LIV Golf player Ian Poulter says he “has not faced any issues at all” over his involvement with the Genesis Scottish Open and “nobody has said anything to my face”.
The Englishman was originally blocked from playing at The Renaissance Club but an independent panel issued a stay over his £100k fine and ban, allowing him to join the field.
Earlier in the week his good friend Shane Lowry admitted there was no animosity between the players who have remained and those who have jumped ship. “We’re in the bar every night,” he said.
Poulter insists that the civil war is not apparent to him and that he is “comfortable” in the position that he is in. “This has always been my home for 24 years,” he said. “Why would that change?”
He continued: “I had a reception early this week [at the JP McManus Pro-Am at Adare Manor] as never before: 40,000 fans at the event and they were incredible.
“Not one bit of abuse, zero. Yes, social media is bad because that’s their forum to hide. We know that happens. It empowers people who can stay behind a screen. But to my face? Nothing.”
His colleague Billy Horschel absolutely ripped into the LIV Golf players earlier in the week, describing some players as “hypocrites”.
The American insisted he had no problem with players jumping ship for money, but urged them not to try and cherry pick the best aspects of the PGA Tour and DP World Tour in return.
“I haven’t felt any issues at all.” Poulter said. “It’s business, right? So business and personal are two completely different things. I am going to have a different opinion than some.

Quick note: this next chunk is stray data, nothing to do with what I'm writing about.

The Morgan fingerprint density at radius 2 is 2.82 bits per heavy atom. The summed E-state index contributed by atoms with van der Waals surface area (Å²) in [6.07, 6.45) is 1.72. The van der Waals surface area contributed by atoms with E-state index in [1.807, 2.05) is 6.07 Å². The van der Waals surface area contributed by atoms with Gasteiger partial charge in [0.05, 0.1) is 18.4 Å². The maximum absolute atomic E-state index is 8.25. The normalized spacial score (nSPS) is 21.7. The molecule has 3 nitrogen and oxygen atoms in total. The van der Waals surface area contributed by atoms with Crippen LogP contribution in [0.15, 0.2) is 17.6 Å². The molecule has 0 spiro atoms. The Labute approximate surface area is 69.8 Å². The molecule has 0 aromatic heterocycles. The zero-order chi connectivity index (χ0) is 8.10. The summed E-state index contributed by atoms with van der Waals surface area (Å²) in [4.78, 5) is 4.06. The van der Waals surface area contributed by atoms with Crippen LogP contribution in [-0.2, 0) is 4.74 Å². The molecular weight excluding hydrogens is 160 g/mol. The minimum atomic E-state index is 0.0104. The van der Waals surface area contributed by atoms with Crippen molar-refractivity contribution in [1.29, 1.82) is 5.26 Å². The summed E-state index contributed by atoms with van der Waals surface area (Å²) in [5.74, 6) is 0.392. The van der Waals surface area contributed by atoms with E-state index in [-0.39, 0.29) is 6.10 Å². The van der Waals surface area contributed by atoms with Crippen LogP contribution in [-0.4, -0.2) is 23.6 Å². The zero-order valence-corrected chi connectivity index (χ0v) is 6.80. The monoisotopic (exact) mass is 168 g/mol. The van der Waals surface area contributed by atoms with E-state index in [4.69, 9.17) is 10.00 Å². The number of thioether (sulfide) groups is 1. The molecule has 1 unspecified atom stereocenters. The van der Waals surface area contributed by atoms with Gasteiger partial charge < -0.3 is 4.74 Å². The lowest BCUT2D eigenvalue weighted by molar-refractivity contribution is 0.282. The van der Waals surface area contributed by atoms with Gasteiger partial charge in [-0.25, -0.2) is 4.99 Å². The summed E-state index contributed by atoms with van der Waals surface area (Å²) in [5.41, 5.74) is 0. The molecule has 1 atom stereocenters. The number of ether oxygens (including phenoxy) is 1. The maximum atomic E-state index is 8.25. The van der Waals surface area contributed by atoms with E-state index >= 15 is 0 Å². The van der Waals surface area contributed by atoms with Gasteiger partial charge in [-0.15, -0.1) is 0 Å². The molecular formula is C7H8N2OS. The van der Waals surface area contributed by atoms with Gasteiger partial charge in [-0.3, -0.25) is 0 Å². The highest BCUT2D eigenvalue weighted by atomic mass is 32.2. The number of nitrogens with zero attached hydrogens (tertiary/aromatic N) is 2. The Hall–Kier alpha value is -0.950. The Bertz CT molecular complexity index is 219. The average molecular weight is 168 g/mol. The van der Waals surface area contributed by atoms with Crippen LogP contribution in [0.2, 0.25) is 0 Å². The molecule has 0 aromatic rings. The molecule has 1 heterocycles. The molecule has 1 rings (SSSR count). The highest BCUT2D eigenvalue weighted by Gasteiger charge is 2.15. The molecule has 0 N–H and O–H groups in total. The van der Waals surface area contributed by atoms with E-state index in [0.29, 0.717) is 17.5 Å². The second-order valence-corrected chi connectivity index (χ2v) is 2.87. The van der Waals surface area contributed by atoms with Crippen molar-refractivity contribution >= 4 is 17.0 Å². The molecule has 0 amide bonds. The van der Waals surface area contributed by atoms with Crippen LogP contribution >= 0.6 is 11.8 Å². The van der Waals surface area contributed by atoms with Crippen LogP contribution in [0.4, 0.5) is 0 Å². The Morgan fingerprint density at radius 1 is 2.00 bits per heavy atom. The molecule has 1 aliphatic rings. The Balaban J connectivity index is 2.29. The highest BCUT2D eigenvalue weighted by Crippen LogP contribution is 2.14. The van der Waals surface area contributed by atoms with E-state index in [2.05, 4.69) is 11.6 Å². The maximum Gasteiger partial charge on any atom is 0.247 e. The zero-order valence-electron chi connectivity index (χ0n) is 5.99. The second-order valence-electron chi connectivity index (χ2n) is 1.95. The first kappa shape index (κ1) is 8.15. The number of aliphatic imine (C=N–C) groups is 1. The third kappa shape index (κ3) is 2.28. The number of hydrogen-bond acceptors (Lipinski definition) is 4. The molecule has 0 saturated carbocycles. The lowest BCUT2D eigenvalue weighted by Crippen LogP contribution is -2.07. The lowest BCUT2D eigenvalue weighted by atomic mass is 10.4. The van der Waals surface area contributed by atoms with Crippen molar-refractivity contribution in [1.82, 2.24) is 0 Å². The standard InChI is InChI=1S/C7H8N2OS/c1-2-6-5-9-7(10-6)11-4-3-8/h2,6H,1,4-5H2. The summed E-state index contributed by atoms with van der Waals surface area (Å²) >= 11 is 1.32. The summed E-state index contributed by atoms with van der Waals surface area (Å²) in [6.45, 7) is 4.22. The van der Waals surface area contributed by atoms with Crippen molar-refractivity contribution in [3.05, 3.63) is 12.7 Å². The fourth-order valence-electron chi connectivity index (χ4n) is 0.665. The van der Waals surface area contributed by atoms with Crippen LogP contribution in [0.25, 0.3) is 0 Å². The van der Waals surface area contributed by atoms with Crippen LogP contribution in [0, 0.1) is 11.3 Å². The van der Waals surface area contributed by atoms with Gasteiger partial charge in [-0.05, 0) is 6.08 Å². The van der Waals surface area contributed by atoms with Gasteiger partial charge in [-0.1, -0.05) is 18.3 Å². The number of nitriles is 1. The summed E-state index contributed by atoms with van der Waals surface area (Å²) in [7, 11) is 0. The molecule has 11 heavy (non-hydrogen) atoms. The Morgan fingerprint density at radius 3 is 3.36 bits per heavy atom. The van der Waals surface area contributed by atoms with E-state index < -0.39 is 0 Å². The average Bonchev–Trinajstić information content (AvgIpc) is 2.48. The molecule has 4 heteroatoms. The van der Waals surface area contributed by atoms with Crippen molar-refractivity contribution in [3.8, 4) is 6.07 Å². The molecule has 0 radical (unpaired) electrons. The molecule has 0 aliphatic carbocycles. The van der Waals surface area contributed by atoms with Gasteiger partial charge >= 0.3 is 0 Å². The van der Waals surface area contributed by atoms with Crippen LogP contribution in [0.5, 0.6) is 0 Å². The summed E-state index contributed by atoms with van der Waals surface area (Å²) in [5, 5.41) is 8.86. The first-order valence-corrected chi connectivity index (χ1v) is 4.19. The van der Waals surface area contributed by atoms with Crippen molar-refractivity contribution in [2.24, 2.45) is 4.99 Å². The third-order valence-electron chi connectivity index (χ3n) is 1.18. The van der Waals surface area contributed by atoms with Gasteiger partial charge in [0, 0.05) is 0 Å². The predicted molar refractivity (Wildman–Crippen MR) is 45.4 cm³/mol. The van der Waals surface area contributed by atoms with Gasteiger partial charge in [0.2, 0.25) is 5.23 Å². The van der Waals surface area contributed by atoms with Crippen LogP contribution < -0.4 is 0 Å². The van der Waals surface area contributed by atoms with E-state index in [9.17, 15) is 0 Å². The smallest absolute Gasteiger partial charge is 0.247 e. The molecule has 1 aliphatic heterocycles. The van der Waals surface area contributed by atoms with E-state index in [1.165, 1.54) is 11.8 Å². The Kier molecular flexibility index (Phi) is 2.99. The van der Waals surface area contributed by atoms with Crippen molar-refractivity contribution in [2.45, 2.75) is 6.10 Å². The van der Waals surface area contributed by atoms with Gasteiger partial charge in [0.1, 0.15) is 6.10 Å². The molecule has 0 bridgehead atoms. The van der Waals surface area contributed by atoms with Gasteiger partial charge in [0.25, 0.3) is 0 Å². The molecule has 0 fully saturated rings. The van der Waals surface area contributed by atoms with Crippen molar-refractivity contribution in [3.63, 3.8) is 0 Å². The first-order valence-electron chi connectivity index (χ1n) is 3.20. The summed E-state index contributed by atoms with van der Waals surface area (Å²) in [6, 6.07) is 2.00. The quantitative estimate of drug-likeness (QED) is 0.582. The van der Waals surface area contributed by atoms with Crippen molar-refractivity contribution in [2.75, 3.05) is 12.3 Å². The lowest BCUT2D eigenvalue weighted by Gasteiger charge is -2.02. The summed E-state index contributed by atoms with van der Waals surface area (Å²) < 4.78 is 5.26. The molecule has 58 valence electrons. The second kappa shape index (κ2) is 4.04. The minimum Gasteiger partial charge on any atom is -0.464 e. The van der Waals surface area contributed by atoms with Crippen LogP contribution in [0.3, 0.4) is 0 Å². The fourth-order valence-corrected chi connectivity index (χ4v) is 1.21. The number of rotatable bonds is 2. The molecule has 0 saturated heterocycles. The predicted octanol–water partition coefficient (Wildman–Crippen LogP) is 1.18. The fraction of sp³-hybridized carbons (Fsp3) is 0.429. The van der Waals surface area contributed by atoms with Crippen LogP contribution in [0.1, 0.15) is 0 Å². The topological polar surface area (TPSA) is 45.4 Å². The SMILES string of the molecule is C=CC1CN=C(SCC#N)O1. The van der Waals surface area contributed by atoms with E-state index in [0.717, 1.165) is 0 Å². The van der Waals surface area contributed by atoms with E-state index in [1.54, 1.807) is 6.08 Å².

“Even if Thomas’s opinion is different to mine, I’m not going to fall out with him about it. I have known Thomas for 25 years. He is on the [European Tour] board and has the right to his opinion, I have a right to mine.
“There’s going to be a few people that are extremely strong-minded about it and there are others who are my friends; we will agree to disagree but remain friends.
“I had a good catch up with Rory and Thomas last week. It’s only ‘uncomfortable’ because that’s what is being written.”
Poulter insists that the bigger picture is the investment in golf. McIlroy, too, struck a different tone when speaking at the JP McManus Pro-Am.
The Northern Irishman has said that it would be beneficial for LIV Golf, the PGA Tour and DP World Tour to get round the negotiation table to navigate a path forward.
Poulter added: “It was OK to work in that little ecosystem for a while because they were negotiating and now they are not. Which is sad, because there is clearly space in the calendar with the space we have.
“It is not an easy process to go through. Social media and various people’s comments make it difficult.
"When you have been with a tour for 24 years and never given your card up, played 389 events and been as committed to this tour as anyone – quite a few have given their card up through the years. You don’t want to feel like you have been completely pushed out.”